By Prudence Arobani
Dame Julie Okah-Donli, Director-General, National Agency for the Prohibition of Trafficking in Persons (NAPTIP), said no fewer than 13,000 trafficked persons have been rescued by the agency.
Okah-Donli disclosed this in an interview with the Correspondent of the News Agency of Nigeria (NAN) in New York at the premiere of a movie about human trafficking in Nigeria.
The movie, ‘Mrs Adams’, which premiered at the Nigeria House, came at a time Nigerians and Africans were taking the perilous Mediterranean Sea route to Europe, and was produced by QueenBlessing Itua.
“So far, we’ve rescued over 13,000 victims, we’ve prosecuted about 339 traffickers and we’ve rehabilitated about 8,000 victims as well,” she said.
According to her, the prostitution trade, which draws its recruits mainly from human trafficking, is estimated at roughly 150 billion dollars business.
She, however, cautioned Nigerians against referring to trafficked persons as prostitutes, saying they are victims, not criminals adding “a prostitute works for herself and cuts the shots”.
“But somebody who is sexually exploited does not work for herself, she work for someone else; she does not even have the freedom or access to the money”.
She said many victims were scared to talk because most traffickers were known to them – family friends, boyfriends, brothers, fear of reprisals or death because of sworn oath.
“Some of them came back with all sorts of conditions – some treatable, some untreatable, some with hepatitis, HIV, some with full-blown AIDS,” she said, adding many of the victims has psychological problems.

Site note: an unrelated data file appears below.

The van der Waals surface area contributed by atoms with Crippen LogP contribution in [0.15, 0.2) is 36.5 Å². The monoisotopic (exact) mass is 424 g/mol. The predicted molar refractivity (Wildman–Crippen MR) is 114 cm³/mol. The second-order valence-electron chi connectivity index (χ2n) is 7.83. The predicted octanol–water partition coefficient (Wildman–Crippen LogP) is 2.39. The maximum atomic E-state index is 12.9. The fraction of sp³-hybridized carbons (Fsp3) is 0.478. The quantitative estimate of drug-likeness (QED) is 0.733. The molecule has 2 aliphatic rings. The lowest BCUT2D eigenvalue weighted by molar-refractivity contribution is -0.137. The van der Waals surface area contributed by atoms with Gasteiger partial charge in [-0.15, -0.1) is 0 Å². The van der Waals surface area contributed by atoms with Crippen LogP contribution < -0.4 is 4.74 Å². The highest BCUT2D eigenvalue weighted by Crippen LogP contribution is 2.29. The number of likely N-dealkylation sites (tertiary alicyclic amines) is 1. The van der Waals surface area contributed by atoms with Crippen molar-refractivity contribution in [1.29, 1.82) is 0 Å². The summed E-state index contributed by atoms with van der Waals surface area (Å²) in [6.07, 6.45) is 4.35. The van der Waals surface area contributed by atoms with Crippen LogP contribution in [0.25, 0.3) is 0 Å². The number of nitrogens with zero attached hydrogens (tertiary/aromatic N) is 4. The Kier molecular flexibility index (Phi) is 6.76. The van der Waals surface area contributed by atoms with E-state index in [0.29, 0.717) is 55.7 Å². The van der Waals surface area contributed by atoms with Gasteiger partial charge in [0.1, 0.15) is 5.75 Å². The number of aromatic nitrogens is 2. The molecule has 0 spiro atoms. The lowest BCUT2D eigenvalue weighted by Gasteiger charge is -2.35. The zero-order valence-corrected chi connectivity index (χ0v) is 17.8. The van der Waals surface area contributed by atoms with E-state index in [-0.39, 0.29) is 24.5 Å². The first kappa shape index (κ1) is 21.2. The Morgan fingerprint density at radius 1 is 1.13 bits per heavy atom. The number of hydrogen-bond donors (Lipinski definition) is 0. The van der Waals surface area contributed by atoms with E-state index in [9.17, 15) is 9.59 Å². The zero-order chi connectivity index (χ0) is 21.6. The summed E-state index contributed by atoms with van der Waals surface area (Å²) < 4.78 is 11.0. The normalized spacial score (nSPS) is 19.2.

“A lot of them come back mentally sick and so we have to refer them to the mental hospitals because they were traumatised, they’ve been beaten, raped and used.”
Okah-Donli regretted that while NAPTIP tried to arrest the perpetrators, they sometimes connived with some law enforcement officers, who were supposed to protect the victims, and allowed them to escape.
According to her, NAPTIP is making a case to ensure that NAPTIP officials are at the airports and borders to check such abuses.
She said human trafficking involved recruitment, transporting and harbouring of human beings to exploit them sexually, for forced labour or for the purpose of organ harvesting through force, deceit, abduction, or fraud.
She accused destination countries of irregular migrants of corruption at the detention centres, saying that is where people go to buy them for organ harvesting, sexual exploitation and forced labour.
The NAPTIP chief, in an emotion-laden narrative, decried the rampant cases of organ harvesting, whereby people waiting for transplant went to the ‘black markets’ to buy the organs.
“People buy men, women, boys and girls, and use them for sexual purposes or for taking their organs off them and using them for whatever purpose or sell them outrightly.”
She said the Federal Government was responding to trafficking in persons through the domestication of the UN Convention on Transnational Organised Crimes and establishment of NAPTIP, among others.
Okah-Donli added that trafficked persons, when rescued by NAPTIP, were counselled, treated, some went back to school while some were trained in skills acquisition programmes.
“For us, ‘prevention is better than cure’. We try to prevent by sensitising everyone and of course we are trying to change the mindset of our youth who think that anything outside Nigeria is the best.
“They think when they go abroad, there’s work waiting for them, there’s money everywhere. So we’re trying to make them believe, first of all, in their country and in themselves.”
The NAPTIP chief said the Federal Government was signing bilateral agreements with the various countries of destination adding, it planned to sign mutual legal assistance with all the endemic countries.
NAN reports that another book, authored by Itua, ‘We are the Blessings of Africa’, which stressed the urgent need to change the perception about Africa adding, was also launched at the event.
It was attended by Nigeria’s Permanent Representative to the UN, Prof. Tijjani Bande, his Deputy, Amb. Samson Itegboje, and Senior Special Assistant to the Wife of the President, Dr Hajo Sani.
Others were Nigeria’s Consul-General in New York Tanko Suleiman, representative of the Minister of Women Affairs, governors’ wives, commissioners for women affairs, and the civil society organisations.